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The healthcare business

By Steven G. Ullmann, PhD

The University of Miami Center for Health Management and Policy, housed at the Miami Herbert Business School, held its 11th annual health business conference. This year’s theme was “Technology, Access and the New Normal”. With over 1,000 registrants from across the region, as well as nationally and globally, the audience reflected the geographic and industry diversity of the panels themselves.

One of the strengths of this series of conferences is the representation and discussion between the different professional sectors of the healthcare industry. Representation from the C-suite included the American Hospital Association, American Health Insurance Plans, the Health Care Financial Management Association, the National Medical Association, and the American Nurses Association. Given the theme of the conference, significant discussions and insights came from attendees, moderated by Pat Geraghty, President and CEO of GuideWell – Florida Blue, the conference’s presenting sponsor since its inception. The panel focused on many issues that affect us in our local healthcare community. Particular attention was given to the shortage of manpower which affects the ability of health systems and physician groups to provide adequate and high quality care. The impact on labor costs and resulting overall costs of facilities and clinical practices, as well as the impact on net profits/revenues and financial viability of providers were discussed. Methods to alleviate the problem associated with labor shortage, including the high skill level required in our time, were also discussed. State-of-the-art simulation training (as exists at the UM School of Nursing and Health Sciences Hospital Simulation Facility), cross-training of clinical staff skills, and the use of intelligence to strengthen the delivery of care were seen as ways to improve the ability to provide adequate clinical care in the wake of current and ongoing clinical shortages. Telehealth was also discussed as a process that gained widespread acceptance during the height of the pandemic, particularly for primary care and behavioral health, and demonstrated the possibilities of extending service to underrepresented minorities, communities low income and rural areas. That said, several telehealth concerns were discussed. Concerns centered on whether people living in low-income or rural communities had video access or only audio access, whether due to web access or individual technical knowledge to connect visually . Additionally, the federally authorized refund is set to expire on December 31, 2022, and the question remains whether the current refund policy will continue.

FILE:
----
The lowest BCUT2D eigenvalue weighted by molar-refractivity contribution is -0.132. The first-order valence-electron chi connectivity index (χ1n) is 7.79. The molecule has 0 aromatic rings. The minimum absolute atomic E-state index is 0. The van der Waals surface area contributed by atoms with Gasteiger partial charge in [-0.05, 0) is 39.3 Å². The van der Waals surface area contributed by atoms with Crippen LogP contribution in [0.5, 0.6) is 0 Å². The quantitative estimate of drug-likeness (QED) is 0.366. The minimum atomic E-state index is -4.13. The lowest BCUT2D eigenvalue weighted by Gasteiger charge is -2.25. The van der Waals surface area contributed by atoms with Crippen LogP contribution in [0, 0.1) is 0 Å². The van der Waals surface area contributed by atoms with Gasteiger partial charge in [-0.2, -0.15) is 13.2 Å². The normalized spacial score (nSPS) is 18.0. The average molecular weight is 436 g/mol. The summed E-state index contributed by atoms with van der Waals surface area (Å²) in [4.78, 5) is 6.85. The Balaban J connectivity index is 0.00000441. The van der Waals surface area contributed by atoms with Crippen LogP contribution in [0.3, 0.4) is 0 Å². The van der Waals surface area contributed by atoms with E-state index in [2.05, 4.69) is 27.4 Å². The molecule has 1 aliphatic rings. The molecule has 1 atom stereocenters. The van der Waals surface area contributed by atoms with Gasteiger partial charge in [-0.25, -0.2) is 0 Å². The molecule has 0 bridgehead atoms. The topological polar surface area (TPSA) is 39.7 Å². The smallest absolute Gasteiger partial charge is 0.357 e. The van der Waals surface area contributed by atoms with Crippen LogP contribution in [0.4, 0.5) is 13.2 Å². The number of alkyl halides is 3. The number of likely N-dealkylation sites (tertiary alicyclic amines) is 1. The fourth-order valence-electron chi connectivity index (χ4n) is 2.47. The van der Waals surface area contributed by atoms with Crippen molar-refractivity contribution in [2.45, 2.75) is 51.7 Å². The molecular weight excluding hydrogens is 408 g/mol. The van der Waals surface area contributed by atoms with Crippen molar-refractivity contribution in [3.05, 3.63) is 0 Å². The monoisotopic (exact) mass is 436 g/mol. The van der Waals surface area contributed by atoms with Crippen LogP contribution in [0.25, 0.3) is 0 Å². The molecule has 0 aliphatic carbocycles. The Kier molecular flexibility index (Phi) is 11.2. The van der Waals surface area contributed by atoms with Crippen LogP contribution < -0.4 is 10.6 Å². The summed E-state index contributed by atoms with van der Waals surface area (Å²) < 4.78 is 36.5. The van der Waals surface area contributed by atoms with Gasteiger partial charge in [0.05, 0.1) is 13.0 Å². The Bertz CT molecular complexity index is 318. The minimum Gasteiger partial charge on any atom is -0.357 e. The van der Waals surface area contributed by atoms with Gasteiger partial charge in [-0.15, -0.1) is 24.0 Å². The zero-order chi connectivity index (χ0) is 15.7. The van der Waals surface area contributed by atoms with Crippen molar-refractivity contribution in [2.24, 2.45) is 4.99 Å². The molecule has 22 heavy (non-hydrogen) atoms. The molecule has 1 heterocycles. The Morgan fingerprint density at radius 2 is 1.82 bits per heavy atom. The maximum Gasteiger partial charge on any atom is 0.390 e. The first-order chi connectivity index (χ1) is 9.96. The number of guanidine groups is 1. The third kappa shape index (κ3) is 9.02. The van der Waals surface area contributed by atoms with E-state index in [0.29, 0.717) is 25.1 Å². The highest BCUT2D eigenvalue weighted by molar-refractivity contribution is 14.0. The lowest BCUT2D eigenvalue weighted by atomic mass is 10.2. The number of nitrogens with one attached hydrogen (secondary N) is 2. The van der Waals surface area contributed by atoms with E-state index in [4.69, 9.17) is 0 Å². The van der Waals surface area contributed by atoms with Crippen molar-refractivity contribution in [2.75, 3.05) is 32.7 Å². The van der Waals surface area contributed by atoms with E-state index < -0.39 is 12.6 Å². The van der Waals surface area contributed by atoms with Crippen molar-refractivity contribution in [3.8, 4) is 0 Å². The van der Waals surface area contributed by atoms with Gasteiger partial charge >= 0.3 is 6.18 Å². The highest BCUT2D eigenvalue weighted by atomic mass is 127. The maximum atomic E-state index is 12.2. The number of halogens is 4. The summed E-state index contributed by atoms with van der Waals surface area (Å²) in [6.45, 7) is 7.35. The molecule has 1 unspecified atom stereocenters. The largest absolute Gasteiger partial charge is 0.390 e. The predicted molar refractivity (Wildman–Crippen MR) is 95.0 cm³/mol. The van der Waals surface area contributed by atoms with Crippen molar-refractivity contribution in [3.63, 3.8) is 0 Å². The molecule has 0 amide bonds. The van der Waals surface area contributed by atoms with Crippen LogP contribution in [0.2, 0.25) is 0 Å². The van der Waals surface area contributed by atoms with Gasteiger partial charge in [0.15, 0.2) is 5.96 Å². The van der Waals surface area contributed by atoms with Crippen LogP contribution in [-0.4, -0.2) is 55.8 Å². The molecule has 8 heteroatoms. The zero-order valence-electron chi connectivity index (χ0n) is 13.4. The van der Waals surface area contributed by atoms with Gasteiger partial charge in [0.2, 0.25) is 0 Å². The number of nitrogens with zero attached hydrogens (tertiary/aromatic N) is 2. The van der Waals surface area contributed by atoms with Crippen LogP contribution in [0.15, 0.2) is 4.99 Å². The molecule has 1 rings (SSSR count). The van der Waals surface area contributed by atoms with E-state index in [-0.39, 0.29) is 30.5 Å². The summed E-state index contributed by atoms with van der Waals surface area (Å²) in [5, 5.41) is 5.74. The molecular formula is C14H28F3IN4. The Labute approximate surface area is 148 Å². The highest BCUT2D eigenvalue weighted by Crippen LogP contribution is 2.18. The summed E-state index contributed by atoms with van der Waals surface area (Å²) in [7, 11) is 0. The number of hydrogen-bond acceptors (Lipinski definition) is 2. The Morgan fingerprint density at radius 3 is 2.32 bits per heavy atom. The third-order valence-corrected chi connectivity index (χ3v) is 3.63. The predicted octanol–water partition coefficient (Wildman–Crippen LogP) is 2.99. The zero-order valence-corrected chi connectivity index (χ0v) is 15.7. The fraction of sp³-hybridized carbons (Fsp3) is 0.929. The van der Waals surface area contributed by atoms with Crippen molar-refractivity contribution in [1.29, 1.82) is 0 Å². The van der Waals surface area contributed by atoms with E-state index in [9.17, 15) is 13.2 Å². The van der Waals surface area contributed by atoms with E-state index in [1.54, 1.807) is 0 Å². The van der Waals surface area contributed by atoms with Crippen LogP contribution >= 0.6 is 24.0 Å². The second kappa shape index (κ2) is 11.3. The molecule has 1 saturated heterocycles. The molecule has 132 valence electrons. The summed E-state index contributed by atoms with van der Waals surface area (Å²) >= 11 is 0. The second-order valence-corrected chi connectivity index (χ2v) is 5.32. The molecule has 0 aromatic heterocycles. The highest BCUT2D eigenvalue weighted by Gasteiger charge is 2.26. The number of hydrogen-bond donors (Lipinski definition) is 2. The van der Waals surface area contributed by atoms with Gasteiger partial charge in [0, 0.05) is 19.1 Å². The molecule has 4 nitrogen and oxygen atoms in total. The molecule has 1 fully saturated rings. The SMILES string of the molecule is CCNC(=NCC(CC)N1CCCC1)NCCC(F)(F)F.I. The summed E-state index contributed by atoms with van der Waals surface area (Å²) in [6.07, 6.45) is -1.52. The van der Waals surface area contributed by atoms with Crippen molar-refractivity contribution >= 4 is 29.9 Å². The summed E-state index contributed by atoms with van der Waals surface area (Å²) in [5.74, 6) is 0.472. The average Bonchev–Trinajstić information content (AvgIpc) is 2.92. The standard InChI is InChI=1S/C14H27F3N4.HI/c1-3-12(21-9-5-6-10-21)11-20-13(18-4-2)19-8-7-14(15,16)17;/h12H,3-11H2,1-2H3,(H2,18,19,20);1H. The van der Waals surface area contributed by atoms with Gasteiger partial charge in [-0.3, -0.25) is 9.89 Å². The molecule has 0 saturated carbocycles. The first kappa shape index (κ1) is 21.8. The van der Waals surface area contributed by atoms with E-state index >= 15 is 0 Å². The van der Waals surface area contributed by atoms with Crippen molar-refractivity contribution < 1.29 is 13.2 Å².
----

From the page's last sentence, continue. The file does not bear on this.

Specific technologies were discussed in a second panel which focused on aspects of lifestyle and health with platforms and applications to moderate and implement healthy eating habits and support for behavioral health. More convenient access, focusing on access points, i.e. where the patient/client is, in terms of location, psychological status and social demographics, was discussed. The objective is to give the patient/client better control of his health condition with adequate support in real time.

The concept of access was highlighted during a discussion with Health and Human Services Secretary Alex Azar. Azar and Donna Shalala, former Secretaries of Health and Human Services, are both on the faculty of the Department of Health Management and Policy at the University of Miami. Perhaps the most critical medical issue of our lifetime, the pandemic, occurred under Secretary Azar’s watch. Given Secretary Azar’s experience in the C-suite of one of the nation’s leading pharmaceutical companies, Secretary Azar explained how his understanding of the risks associated with developing pharmaceuticals and vaccines, an understanding of the new methodologies such as mRNA vaccines and the significant problem associated with production, storage, transport and distribution, as well as the issue of distributive justice associated with an initially scarce supply with huge demand, required a team interdisciplinary team of experts to effectively implement Operation Warp Speed…deploy a new vaccine against this deadly disease within one year…truly a remarkable feat. Knowing that hundreds of thousands of people died, one can only imagine the multiple hospitalizations and deaths that would have occurred in the absence of Operation Warp Speed. Secretary Azar, in his discussion with Professor Karoline Mortensen, also focused on several of his other policy areas (until the pandemic demanded renewed attention). These other topics of discussion included the portability of medical records, price transparency, and value-based purchasing.

As this conference drew to a close, planning was already underway for the next healthcare business conference. We look forward to being fully in person again in the years to come, to discuss key areas of interaction in the future.

Dr. Steven G. Ullmann, Professor and Chair of the Department of Health Management and Policy, Director of the Center for Health Management and Policy, and Special Assistant to the Provost of Miami Herbert Business School, University of Miami, may be contacted at (305) 284-9920 or

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